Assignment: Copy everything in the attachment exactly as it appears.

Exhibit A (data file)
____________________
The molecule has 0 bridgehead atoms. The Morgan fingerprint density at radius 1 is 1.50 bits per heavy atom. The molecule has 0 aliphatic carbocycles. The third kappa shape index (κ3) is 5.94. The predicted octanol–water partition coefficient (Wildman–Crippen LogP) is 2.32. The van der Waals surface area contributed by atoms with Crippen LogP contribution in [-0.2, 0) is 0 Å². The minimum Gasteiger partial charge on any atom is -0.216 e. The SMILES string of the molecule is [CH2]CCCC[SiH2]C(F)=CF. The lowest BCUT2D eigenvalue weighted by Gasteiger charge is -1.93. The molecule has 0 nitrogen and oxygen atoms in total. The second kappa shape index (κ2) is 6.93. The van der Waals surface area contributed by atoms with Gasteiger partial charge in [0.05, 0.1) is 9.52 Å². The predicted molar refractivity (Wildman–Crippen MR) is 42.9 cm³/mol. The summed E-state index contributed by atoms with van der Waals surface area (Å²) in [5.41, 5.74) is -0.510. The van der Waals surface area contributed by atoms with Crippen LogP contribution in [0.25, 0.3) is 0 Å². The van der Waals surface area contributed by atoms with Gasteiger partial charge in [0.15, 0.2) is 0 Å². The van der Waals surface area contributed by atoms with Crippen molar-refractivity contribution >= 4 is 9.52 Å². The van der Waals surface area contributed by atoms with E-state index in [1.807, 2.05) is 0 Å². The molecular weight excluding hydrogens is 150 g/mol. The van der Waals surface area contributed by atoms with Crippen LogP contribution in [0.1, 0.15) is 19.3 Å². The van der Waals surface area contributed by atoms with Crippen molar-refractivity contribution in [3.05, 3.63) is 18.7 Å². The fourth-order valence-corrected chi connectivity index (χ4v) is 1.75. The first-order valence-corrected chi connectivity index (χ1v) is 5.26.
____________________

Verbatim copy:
The molecule has 0 bridgehead atoms. The Morgan fingerprint density at radius 1 is 1.50 bits per heavy atom. The molecule has 0 aliphatic carbocycles. The third kappa shape index (κ3) is 5.94. The predicted octanol–water partition coefficient (Wildman–Crippen LogP) is 2.32. The van der Waals surface area contributed by atoms with Crippen LogP contribution in [-0.2, 0) is 0 Å². The minimum Gasteiger partial charge on any atom is -0.216 e. The SMILES string of the molecule is [CH2]CCCC[SiH2]C(F)=CF. The lowest BCUT2D eigenvalue weighted by Gasteiger charge is -1.93. The molecule has 0 nitrogen and oxygen atoms in total. The second kappa shape index (κ2) is 6.93. The van der Waals surface area contributed by atoms with Gasteiger partial charge in [0.05, 0.1) is 9.52 Å². The predicted molar refractivity (Wildman–Crippen MR) is 42.9 cm³/mol. The summed E-state index contributed by atoms with van der Waals surface area (Å²) in [5.41, 5.74) is -0.510. The van der Waals surface area contributed by atoms with Crippen LogP contribution in [0.25, 0.3) is 0 Å². The van der Waals surface area contributed by atoms with Gasteiger partial charge in [0.15, 0.2) is 0 Å². The van der Waals surface area contributed by atoms with Crippen molar-refractivity contribution >= 4 is 9.52 Å². The van der Waals surface area contributed by atoms with E-state index in [1.807, 2.05) is 0 Å². The molecular weight excluding hydrogens is 150 g/mol. The van der Waals surface area contributed by atoms with Crippen LogP contribution in [0.1, 0.15) is 19.3 Å². The van der Waals surface area contributed by atoms with Crippen molar-refractivity contribution in [3.05, 3.63) is 18.7 Å². The fourth-order valence-corrected chi connectivity index (χ4v) is 1.75. The first-order valence-corrected chi connectivity index (χ1v) is 5.26.